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It was Super Bowl Sunday. Neither of us cared about the game, so we went to the mall. Given the unofficial holiday, it was nearly deserted. We were on a mission to find glow-in-the-dark stars, the kind you stick on dorm-room ceilings. He lived in New York City, where the sky is polluted with unnatural light at all hours of the day, and so he said he wanted to hang stars of his own. It was just the sort of whimsy that appealed to me at that point.
We were in the sleepy town where I went to college. He was visiting; we’d met at a party the night before and kissed for a while, and he’d spent the night. In the morning, this near stranger had insisted I come along on his fanciful, mostly futile shopping trip.
After abandoning the mall, we somehow wound up at a Blockbuster — a few years ago, when the chain was beginning to crumble. While at the register he noticed a couple of coupons, which immediately sparked his interest, not because of the amazing rent-one-get-one free sales they were offering, but because of the perfect square size of the page. He started furiously folding, as if by natural instinct. In a minute or so, he was holding a paper crane. He took my hands, and showed me how to do the same. I swear to God, it was sexier than the pottery scene in Ghost. Nothing is hotter than transforming the mundane into the whimsical. And nothing is more mundane than waiting in line at a nearly defunct rental chain.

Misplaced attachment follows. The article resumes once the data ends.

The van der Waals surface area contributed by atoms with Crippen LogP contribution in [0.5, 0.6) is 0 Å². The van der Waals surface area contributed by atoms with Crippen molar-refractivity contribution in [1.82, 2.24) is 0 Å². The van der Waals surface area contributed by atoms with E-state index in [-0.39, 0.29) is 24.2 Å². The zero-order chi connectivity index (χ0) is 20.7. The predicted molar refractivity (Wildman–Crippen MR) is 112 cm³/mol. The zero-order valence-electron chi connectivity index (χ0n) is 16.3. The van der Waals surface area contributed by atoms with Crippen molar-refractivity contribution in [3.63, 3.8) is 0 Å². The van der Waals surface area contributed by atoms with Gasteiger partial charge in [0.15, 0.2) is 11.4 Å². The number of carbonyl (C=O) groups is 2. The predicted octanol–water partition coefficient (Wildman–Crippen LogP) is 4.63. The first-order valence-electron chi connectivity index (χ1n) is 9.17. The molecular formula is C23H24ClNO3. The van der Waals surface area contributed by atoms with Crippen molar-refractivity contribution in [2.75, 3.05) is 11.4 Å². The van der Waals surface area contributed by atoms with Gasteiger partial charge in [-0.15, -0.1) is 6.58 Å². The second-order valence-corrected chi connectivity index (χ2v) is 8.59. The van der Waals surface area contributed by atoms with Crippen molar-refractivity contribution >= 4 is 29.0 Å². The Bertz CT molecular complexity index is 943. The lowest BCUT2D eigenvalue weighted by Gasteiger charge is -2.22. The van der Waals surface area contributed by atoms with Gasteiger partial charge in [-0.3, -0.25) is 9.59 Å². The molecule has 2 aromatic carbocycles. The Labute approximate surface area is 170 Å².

He insisted I keep both the birds, and they’ve hung out on my desk ever since. He and I saw each other once or twice after that weekend and then fizzled. But I still have the birds, less as a memento of him, and more as a sweet memory of a moment in my life. — Kelly Abrams